The fourth step in our approach is to reduce spending in the tax code. In December, I agreed to extend the tax cuts for the wealthiest Americans because it was the only way I could prevent a tax hike on middle-class Americans. But we cannot afford $1 trillion worth of tax cuts for every millionaire and billionaire in our society. And I refuse to renew them again.Here's where the real class warfare enters the speech. The "wealthiest Americans" here start at those making $200,000 a year -- not just a bunch of millionaires and billionaires. I also love it that the government cannot "afford" to let people keep the money they earn.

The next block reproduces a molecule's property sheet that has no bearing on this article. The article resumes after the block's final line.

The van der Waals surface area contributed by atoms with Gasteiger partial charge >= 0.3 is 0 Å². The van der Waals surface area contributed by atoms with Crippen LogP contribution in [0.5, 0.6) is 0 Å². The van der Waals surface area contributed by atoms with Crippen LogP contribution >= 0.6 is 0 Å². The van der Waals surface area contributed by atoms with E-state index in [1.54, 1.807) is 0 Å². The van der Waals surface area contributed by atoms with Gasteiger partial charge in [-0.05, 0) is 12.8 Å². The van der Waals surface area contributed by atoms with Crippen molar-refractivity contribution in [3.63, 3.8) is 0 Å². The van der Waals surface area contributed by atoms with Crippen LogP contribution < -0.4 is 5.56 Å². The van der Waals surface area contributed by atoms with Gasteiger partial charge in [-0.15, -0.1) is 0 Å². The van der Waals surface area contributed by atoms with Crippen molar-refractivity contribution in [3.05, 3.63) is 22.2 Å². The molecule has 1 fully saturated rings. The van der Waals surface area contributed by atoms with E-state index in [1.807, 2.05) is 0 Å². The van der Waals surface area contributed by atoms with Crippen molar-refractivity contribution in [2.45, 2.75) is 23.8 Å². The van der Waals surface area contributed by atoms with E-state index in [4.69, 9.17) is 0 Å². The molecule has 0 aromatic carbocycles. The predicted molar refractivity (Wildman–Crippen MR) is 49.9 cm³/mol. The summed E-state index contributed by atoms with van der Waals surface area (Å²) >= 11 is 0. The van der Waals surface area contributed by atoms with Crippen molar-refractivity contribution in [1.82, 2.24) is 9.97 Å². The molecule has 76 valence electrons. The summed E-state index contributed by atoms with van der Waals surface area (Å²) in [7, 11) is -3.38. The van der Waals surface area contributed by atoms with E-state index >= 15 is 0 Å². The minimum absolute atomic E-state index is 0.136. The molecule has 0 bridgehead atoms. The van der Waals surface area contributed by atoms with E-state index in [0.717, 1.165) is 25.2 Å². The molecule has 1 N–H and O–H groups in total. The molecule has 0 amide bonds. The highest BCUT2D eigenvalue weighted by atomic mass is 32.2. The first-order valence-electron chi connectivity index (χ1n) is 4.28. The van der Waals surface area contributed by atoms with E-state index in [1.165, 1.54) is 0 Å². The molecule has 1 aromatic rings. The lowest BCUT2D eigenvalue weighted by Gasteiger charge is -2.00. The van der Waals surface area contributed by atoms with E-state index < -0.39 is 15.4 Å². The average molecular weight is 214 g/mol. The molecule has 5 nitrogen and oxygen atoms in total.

Beyond that, the tax code is also loaded up with spending on things like itemized deductions. And while I agree with the goals of many of these deductions, like homeownership or charitable giving, we cannot ignore the fact that they provide millionaires an average tax break of $75,000 while doing nothing for the typical middleclass family that doesn’t itemize.Itemizing isn't hard. You can do it yourself with Turbo Tax and it takes no time at all. And if a millionaire is getting a tax break of $75,000, he's probably paying upwards of $300,000. No one ever says that -- the impression left by the media and these kinds of speeches is that the rich pay nothing in taxes. We all know that's not true at all. I would also suspect that your typical middleclass family is certainly claiming the mortgate interest deduction if they own a home, and also claiming for their trashbags full of junk they drag over to the Salvation Army.